July 31, 2007.
Reality changes so rapidly that if one theme is not dealt with, another presents itself. Allowing one’s attention to be attracted by each little thing has become a vice of the imagination. All one has to do is to keep one’s eyes open: everything becomes full of meaning; everything cries out to be interpreted, reproduced. Thus, there is no one particular film that I would like to make; there is one for every single theme I perceive. And I am excited by these themes, day and night. – Michelangelo Antonioni
And yet another great director has left us. Michelangelo Antonioni, the Italian filmmaker, died at the age of 94. He was a baffling artist- one who didn’t offer easy-to-follow narratives or traditional pacing. My favorite film of his, L’Avventura (The Adventure), was booed by critics and audiences when it opened at Cannes. In the film, a wealthy yachting party reaches an island to find out that one of their own, Anna, has disappeared from the boat. Did she drown? Was she kidnapped? No one knows. Eventually her best friend and lover take up with each other, while vaguely continuing the search, and then later the search is abandoned.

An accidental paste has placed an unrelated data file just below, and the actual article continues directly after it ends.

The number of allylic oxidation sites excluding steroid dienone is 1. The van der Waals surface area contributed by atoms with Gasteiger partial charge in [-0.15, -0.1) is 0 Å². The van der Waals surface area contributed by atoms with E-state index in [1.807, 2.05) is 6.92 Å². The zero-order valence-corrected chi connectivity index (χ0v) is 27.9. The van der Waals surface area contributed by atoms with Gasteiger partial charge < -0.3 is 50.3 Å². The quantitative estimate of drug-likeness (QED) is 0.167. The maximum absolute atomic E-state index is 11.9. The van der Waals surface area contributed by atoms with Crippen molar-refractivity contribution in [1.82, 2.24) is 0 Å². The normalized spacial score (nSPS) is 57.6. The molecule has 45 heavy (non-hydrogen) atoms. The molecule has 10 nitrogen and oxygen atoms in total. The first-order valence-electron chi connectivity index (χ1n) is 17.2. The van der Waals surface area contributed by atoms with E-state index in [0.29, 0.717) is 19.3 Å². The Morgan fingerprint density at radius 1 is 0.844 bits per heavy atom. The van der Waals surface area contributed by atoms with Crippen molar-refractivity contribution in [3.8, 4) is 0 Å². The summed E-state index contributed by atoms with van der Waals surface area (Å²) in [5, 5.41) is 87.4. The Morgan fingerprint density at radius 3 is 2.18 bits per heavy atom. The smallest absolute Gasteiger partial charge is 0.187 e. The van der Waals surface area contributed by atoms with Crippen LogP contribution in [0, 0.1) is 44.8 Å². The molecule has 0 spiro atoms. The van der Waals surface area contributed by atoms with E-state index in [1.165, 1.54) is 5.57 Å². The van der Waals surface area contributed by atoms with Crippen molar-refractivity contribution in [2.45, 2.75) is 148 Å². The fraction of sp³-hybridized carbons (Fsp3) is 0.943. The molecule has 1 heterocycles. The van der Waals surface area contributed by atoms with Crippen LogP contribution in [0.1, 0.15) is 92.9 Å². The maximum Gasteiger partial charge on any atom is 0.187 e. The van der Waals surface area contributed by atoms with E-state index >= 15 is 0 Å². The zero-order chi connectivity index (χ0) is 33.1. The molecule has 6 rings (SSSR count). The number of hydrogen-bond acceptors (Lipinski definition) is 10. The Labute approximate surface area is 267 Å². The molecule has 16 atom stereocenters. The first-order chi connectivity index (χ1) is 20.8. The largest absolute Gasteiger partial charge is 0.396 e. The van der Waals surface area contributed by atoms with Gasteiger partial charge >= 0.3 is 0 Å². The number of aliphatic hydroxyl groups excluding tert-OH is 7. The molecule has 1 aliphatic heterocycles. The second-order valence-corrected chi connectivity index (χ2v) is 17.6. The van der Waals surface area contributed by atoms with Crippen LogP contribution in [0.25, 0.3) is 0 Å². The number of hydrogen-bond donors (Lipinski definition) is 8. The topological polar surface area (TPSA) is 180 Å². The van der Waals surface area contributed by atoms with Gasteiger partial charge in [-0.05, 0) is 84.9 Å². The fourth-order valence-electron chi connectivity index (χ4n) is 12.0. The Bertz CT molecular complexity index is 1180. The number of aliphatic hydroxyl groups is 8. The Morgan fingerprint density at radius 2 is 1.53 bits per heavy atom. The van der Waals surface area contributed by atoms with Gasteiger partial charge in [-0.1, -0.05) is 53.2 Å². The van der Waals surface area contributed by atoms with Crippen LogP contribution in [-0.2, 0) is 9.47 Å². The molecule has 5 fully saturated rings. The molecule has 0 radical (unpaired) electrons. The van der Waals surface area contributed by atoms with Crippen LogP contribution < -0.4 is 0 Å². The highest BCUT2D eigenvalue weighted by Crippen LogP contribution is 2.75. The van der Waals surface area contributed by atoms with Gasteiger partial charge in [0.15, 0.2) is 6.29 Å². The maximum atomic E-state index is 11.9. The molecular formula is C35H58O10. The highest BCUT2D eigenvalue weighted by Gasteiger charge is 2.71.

There is a sense of boredom, malaise, even despair in Antonioni’s films. He doesn’t offer solutions to the mystery that is human existence. With his wildly imaginative and surrealistic shots, and the naturalistic way he observed his characters and the unfolding of time, Antonioni proved himself to be- if not an everyman’s director- a true force in cinematic history.